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Tuesday, December 31, 2013

Recyled mittens

 This is a pair of mittens that we have made from a wool sweater. The sweater had a lot of detail work on including french knots.  You will want to wash this sweater before you begin the cutting. Depending on what you are doing with the sweater, it wouldn't matter if it was mostly wool or not, but I would suggest when making mittens, that you do use a sweater that is made of wool. The mittens will be warmer.
 I forgot to take a picture of the sweater before I began my cutting.  Sorry, sometimes I just get so excited with what I am doing!  So here you can see the sweater after I did some cutting.
 The pattern is a free down load from www.hobbyfarms.com, they have two sizes.  I do think once you got the concept down you could make them any size you like. You will want to have the bottom of the mitten pattern against the edge of the sweater.  This way you mitten will have a finished edge when you are done with your sewing.
 You could open the sleeve and try and get a pair out of there too.  I wasn't sure how pressing that sleeve would work out, so I didn't give it a try.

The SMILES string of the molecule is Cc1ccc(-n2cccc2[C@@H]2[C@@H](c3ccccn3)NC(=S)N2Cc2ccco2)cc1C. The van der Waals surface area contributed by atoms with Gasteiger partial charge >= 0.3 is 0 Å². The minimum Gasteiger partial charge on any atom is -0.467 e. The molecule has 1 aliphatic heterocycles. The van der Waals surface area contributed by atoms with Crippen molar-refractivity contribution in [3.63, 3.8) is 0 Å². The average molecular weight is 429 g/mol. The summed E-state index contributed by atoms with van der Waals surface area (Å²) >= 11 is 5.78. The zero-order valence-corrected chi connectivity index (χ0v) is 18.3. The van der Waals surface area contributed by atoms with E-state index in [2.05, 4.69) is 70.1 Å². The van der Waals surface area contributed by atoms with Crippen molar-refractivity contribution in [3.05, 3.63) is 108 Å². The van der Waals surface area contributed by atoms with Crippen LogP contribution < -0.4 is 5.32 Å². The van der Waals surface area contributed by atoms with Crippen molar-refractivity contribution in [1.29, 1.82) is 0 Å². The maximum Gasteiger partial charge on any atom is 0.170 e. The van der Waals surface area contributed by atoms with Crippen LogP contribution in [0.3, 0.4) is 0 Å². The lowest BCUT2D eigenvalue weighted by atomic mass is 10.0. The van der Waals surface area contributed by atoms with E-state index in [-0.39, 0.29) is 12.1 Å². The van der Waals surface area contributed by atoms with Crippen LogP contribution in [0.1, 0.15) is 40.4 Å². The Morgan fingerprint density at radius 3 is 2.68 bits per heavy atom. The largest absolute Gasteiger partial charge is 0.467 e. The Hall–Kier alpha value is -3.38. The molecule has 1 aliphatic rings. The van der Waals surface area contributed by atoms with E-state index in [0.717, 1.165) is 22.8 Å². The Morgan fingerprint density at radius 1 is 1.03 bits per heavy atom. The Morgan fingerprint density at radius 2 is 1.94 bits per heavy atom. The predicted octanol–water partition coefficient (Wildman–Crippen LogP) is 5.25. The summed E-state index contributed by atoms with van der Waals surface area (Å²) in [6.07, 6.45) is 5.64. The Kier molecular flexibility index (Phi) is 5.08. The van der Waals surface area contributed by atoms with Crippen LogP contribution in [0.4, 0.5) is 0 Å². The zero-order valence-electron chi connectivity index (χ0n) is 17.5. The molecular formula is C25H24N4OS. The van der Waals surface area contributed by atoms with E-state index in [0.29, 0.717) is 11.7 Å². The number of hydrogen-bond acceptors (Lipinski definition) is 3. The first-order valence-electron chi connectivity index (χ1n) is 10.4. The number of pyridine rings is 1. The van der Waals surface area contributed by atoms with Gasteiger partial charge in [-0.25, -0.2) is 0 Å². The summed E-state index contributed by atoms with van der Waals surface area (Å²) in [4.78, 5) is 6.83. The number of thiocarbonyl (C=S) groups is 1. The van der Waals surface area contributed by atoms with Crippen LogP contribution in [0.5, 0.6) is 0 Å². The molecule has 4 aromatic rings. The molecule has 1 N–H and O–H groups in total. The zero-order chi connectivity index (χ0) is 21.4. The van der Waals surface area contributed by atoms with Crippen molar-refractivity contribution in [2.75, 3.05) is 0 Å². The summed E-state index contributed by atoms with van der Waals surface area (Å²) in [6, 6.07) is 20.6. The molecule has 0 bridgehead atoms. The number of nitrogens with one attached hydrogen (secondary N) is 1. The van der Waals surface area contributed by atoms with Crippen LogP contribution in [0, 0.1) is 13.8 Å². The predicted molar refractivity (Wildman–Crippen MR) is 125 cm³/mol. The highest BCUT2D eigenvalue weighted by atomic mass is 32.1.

I opted to have the inside part of the mitten a different color, I'm glad I did.  I think it adds some interest, plus stretches the pretty sweater farther. I can only see one pin- but you will want to sew from pin to pin.  These directions are included in the patterns. Once you have sewn this part together, you will want to put the back and front together, and sew them.
 Start at the bottom edge, to begin your sewing. You are going to need to sew up to where the thumb part is and then stop sewing. Flip the thumb and finishing sewing the mitten.
 So here we are sewing up to the thumb joint.
 Flip the thumb and finishing sewing to the bottom edge.
 It should look something like this.
And when it's turned right side out, you've got yourself a really warm mitten.  When cutting out your mittens, I found it very helpful to use the color pattern pieces.  When the red was up, I got the one mitten, (left)  color down the other side (right)  Hope you have as much fun as I did.

Monday, December 30, 2013

More recycle-this time a sweater

 If you haven't seen this before, you are going to want to do this, we've added a little something extra that we did as well.  Many times, when people talk about recycling sweaters, they are looking for wool only. This was a cotton sweater, with a beautiful cable stitch design to it.